Updated May 2023.
When making the decision to leave your property unoccupied for any period of time, homeowners should also consider the potential risks of an unoccupied house. After all, the lack of a physical presence at a property makes it a far more likely target for thieves, vandals, and squatters.
There are a number of effective security measures that can be implemented to improve the safety of an unoccupied house, which we have outlined below. These measures should also be considered in terms of your own situation, where some options may or may not work for your particular building.
1. Motion Sensor Lights
One simple method of drawing attention to unwanted activity on your property is to install motion sensor lights – you will need to let your neighbours know this has been done, so they know to raise the alarm if the motion sensor lights suddenly switch on.
For the best protection, motion sensor lights should be positioned on all sides of the property, ensuring there is no interference with any security cameras on the property.
2. Minimum Security Requirements
Sometimes, the most traditional measures can provide the highest level of security. Most insurers require a minimum level of security such as:
– External Doors – 5 Lever mortice deadlocks.
– Patio doors – Key operated bolts to top and bottom opening sections, in addition to a central locking device.
– Windows – Key operated security locks to all ground floor and other accessible windows.
If this is not met, your property would not be covered for any damage arising from burglary, theft or attempted theft.
An installed alarm onsite would generally override any minimum security requirements, but make sure to check with your insurance provider first – don’t assume that this will automatically apply.
3. Physical Presence
Appointing a trusted person to visit the property at least once a week vastly improves the security of an unoccupied house. This allows you to check for any evidence of attempted entries, like marks on the doors or broken windows, and can also work to prevent trespassers. After all, frequent visits at different points of the day can prevent anyone scouting your home for a burglary from feeling secure enough to attempt entry. For these reasons, having your property checked regularly is a requirement of most unoccupied house insurance policies.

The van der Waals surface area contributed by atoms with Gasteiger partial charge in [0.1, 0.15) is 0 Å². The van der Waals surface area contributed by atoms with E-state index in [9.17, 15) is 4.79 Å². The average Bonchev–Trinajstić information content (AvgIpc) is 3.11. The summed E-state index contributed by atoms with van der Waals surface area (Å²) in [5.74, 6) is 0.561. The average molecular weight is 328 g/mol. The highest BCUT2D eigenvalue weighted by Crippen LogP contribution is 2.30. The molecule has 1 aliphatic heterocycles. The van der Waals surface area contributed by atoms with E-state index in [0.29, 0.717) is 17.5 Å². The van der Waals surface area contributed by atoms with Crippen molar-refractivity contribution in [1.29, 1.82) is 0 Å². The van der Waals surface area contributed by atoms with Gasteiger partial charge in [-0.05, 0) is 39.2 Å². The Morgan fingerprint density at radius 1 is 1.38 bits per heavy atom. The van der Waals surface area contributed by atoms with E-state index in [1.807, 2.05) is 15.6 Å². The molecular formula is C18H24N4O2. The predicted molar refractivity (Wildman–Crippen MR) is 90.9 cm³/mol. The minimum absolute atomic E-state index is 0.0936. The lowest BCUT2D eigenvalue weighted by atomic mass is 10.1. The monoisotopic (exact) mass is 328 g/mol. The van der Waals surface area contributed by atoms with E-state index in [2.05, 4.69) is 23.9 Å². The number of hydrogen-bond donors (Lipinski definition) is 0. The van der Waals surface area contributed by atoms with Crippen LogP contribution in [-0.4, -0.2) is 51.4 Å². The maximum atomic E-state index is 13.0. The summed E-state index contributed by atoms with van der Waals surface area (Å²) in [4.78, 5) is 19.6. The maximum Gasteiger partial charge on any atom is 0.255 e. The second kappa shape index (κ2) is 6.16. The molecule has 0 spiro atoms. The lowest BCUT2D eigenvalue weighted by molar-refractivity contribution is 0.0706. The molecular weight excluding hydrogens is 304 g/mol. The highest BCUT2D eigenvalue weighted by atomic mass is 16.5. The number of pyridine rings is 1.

4. Timers for the lights
Installing a timer for your lights, or smart lights, is an easy way to ensure your property appears occupied. These timers are discrete and easily installed over your light sockets, with no wiring required. Once they’re set up, they then turn your lights on at pre-set times in the day, deterring trespassers who wait until your house appears unoccupied.
5. Alarm System
Installing an alarm system is one of the most important steps you can take to protect your property – which is why they’re actually a common requirement when shopping for unoccupied house insurance. House alarms don’t just alert the authorities to break-ins, they can actually work to deter crimes in the first place – after all, the majority of burglars will try to determine if there’s an alarm installed before attempting entry, and do their best to avoid homes with security systems in place.
For greater security, make sure you choose a system that automatically sends an alert to you, any local key holders, and the authorities if the alarm goes off.
6. Monitored Security Cameras
The mere presence of a security camera can help to protect an unoccupied home. Install both visible and hidden security cameras to ensure that even if a thief plans a break-in around the positions of visible cameras, they are still caught on camera. Even if someone is bold enough to take the risk, having the cameras monitored means action can be quickly taken to protect your home and its contents. Your security cameras can be monitored remotely 24/7 by a security firm or of course, you could check in on the property yourself on your laptop or smartphone.
Read our previous blog posts for more great tips and information regarding protecting your unoccupied home. For expert advice and assistance with insuring an unoccupied house, feel free to contact our expert team.